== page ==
This morning I enjoyed a fabulous hour of cross-country skiing on the extensive trail system the Brunswick-Topsham Land Trust maintains at Crystal Spring Farm. As I swooshed along the smooth ski track, I contemplated the many ways that Crystal Spring Farm nourishes and serves our community.
First of all, there is myself and the countless other skiers, hikers and snowshoers who enjoy these trails in the winter, and in every season of the year.
Then there are those who benefit from the Tom Settlemire Community Garden, located on the Crystal Spring Farm North property (accessed by car off Maurice Drive) and maintained by the Land Trust and many, many volunteers. The food grown here nourishes not only those who garden these plots, but also clients of the Mid-Coast Hunger Prevention Program, which typically receives some 2,500 pounds of produce annually from the Community Garden’s Common Good plot.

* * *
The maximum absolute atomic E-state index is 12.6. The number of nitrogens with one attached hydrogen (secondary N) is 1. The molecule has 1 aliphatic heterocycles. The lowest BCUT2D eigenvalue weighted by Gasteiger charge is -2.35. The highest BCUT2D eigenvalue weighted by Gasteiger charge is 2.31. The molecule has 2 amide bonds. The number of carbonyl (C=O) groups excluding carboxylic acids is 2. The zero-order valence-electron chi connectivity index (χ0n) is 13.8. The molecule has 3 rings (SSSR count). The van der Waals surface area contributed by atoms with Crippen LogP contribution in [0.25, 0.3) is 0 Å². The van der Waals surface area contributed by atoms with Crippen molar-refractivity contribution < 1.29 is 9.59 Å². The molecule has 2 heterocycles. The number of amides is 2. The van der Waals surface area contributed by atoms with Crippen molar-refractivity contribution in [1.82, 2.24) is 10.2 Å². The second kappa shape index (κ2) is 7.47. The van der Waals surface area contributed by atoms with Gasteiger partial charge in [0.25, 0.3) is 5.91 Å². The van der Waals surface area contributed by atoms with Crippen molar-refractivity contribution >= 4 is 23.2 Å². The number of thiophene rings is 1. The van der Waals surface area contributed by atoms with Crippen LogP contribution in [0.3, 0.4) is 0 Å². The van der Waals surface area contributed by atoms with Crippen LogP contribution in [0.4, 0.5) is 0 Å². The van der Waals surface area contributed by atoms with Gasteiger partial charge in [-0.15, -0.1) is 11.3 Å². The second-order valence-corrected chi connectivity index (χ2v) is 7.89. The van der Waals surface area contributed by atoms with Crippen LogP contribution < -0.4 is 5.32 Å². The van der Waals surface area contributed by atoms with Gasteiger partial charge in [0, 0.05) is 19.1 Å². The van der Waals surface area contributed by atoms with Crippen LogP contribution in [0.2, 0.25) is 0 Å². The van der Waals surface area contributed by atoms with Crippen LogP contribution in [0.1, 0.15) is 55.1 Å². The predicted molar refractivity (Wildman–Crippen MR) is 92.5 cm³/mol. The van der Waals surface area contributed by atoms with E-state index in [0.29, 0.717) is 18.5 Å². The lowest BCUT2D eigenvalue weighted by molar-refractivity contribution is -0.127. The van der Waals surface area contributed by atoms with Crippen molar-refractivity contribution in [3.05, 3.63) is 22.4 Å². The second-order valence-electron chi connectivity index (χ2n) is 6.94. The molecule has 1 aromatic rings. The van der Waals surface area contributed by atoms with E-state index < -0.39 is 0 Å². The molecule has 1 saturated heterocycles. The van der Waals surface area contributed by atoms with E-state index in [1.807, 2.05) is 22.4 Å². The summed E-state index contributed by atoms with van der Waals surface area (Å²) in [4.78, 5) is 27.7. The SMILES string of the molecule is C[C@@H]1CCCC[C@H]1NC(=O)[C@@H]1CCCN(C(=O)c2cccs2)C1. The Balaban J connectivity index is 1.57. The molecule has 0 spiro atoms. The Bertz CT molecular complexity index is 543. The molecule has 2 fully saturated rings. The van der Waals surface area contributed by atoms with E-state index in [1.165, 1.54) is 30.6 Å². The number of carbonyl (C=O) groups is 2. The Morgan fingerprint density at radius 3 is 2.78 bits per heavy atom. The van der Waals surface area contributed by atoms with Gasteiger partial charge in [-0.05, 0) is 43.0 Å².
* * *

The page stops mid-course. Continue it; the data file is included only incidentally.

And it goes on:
For those seeking quiet contemplation, there is the Labyrinth-in-the-Woods, a joint project of the Land Trust and First Parish Church that is open year round for any and all seeking quiet contemplation and spiritual solace.
My ski this morning took me past the bee hives, maintained by local beekeeper Ken Faulkner. When spring comes, these bees will find nectar in the crops grown on the adjacent field by farmer Seth Kroek, and the crops, in turn, will benefit from pollination provided by the bees.
Seth’s farm is not the only one that benefits from Crystal Spring Farm. The Farmers Market held there from May to November provides a living for dozens of local farmers and immeasurably enriches the lives and bodies of the thousands of people who shop there every year. Low-income people also benefit from the market, which through efforts of the Land Trust in partnership with Access Health, accepts EBT cards (food stamps).
Although I had the Crystal Spring Farm trails to myself this morning, I know that I am far from the only person who benefits from this invaluable community resource.